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What signs are indicative of a vestibular migraine?

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You could be having a vestibular migraine if:

  • You have migraines or had them in the past.
  • You have at least five episodes of vertigo that make you feel like you are spinning or moving. This isn’t the same as motion sickness or feeling faint.
  • These feelings last between five minutes to 72 hours.
  • Your symptoms are moderate to severe. That means they stop you from doing everyday tasks or they’re so bad you can't do anything at all.
  • At least half of the episodes happen with one of the following migraine symptoms:
    • A headache that has two of these characteristics: is one-sided, pulsing, moderate to severe, or gets worse with activity 
    • Sensitivity to light or sound eeing shimmering or flashing lights behind your eyes (a migraine aura)

From: Vestibular Migraines WebMD Medical Reference

SOURCES:

UpToDate: “Vestibular migraine.”

Merriam-Webster Dictionary: "Vestibular."

Vestibular Disorders Association: "Vestibular Migraine (a.k.a. Migraine Associated Vertigo or MAV)."

UpToDate: “Pathophysiology, clinical manifestations, and diagnosis of migraine in adults.”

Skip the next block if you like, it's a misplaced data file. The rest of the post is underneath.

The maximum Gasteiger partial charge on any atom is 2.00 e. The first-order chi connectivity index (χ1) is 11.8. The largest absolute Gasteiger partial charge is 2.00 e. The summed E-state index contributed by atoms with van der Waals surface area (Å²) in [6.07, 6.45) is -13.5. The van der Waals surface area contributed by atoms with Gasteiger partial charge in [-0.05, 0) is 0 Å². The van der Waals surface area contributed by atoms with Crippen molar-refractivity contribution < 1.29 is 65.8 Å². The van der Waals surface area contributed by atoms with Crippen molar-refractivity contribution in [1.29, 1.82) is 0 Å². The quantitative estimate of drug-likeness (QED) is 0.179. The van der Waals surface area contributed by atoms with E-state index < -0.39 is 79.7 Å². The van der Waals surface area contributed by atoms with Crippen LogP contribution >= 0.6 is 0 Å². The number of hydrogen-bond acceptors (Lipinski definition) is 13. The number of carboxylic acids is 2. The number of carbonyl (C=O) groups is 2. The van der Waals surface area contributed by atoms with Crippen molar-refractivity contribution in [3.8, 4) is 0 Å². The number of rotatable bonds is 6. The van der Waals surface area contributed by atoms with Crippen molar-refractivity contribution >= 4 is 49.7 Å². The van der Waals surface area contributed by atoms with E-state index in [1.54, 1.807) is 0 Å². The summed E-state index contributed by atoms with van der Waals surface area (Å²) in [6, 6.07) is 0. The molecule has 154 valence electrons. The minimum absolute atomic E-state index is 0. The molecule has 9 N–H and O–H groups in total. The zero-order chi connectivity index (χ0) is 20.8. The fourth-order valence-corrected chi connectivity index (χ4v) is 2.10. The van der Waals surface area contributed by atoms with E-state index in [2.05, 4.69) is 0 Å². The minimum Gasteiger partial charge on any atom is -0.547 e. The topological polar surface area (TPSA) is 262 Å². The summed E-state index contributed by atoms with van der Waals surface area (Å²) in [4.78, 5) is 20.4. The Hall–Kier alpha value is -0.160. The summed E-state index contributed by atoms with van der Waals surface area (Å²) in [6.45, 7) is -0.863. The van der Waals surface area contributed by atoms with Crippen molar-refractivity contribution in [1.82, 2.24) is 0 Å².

Stolte, B. , published online, May 20, 2014. Cephalalgia

American Hearing Research Foundation: "Migraine Associated Vertigo (MAV)."

American Hearing Research Foundation: "Meniere’s Disease."

Reviewed by Melinda Ratini on May 27, 2018

SOURCES:

UpToDate: “Vestibular migraine.”

Merriam-Webster Dictionary: "Vestibular."

Vestibular Disorders Association: "Vestibular Migraine (a.k.a. Migraine Associated Vertigo or MAV)."

UpToDate: “Pathophysiology, clinical manifestations, and diagnosis of migraine in adults.”

Stolte, B. , published online, May 20, 2014. Cephalalgia

American Hearing Research Foundation: "Migraine Associated Vertigo (MAV)."

American Hearing Research Foundation: "Meniere’s Disease."

Reviewed by Melinda Ratini on May 27, 2018

NEXT QUESTION:

How does my doctor rule out something else with my vestibular migraine?

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